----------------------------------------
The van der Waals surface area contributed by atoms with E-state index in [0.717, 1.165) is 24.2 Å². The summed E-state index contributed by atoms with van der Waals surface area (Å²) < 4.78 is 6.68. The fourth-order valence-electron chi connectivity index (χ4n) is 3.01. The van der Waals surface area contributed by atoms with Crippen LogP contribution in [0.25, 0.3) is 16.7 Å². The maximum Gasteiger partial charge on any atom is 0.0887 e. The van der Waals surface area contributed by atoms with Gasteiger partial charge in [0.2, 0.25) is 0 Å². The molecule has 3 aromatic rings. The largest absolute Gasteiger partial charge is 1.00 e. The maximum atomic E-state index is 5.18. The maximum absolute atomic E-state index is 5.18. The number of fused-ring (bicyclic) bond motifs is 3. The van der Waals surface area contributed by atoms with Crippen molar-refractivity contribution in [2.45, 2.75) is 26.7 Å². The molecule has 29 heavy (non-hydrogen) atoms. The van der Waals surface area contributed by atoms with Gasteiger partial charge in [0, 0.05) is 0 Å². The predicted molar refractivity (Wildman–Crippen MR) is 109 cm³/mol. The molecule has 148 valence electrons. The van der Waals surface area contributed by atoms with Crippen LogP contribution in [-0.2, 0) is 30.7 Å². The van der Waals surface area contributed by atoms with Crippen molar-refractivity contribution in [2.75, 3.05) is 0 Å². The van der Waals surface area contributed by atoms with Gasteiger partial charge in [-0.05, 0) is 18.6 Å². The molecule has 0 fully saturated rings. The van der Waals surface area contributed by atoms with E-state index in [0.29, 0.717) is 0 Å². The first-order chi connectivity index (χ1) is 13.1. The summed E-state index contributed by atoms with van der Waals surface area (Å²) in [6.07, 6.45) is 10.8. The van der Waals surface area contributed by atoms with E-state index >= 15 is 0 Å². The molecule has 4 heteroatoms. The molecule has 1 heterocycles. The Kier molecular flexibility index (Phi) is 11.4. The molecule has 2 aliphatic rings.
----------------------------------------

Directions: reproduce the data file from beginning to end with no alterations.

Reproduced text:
The van der Waals surface area contributed by atoms with E-state index in [0.717, 1.165) is 24.2 Å². The summed E-state index contributed by atoms with van der Waals surface area (Å²) < 4.78 is 6.68. The fourth-order valence-electron chi connectivity index (χ4n) is 3.01. The van der Waals surface area contributed by atoms with Crippen LogP contribution in [0.25, 0.3) is 16.7 Å². The maximum Gasteiger partial charge on any atom is 0.0887 e. The van der Waals surface area contributed by atoms with Gasteiger partial charge in [0.2, 0.25) is 0 Å². The molecule has 3 aromatic rings. The largest absolute Gasteiger partial charge is 1.00 e. The maximum atomic E-state index is 5.18. The maximum absolute atomic E-state index is 5.18. The number of fused-ring (bicyclic) bond motifs is 3. The van der Waals surface area contributed by atoms with Crippen molar-refractivity contribution in [2.45, 2.75) is 26.7 Å². The molecule has 29 heavy (non-hydrogen) atoms. The van der Waals surface area contributed by atoms with Gasteiger partial charge in [0, 0.05) is 0 Å². The predicted molar refractivity (Wildman–Crippen MR) is 109 cm³/mol. The molecule has 148 valence electrons. The van der Waals surface area contributed by atoms with Crippen LogP contribution in [-0.2, 0) is 30.7 Å². The van der Waals surface area contributed by atoms with Crippen molar-refractivity contribution in [2.75, 3.05) is 0 Å². The van der Waals surface area contributed by atoms with Gasteiger partial charge in [-0.05, 0) is 18.6 Å². The molecule has 0 fully saturated rings. The van der Waals surface area contributed by atoms with E-state index in [0.29, 0.717) is 0 Å². The first-order chi connectivity index (χ1) is 13.1. The summed E-state index contributed by atoms with van der Waals surface area (Å²) in [6.07, 6.45) is 10.8. The van der Waals surface area contributed by atoms with E-state index >= 15 is 0 Å². The molecule has 4 heteroatoms. The molecule has 1 heterocycles. The Kier molecular flexibility index (Phi) is 11.4. The molecule has 2 aliphatic rings.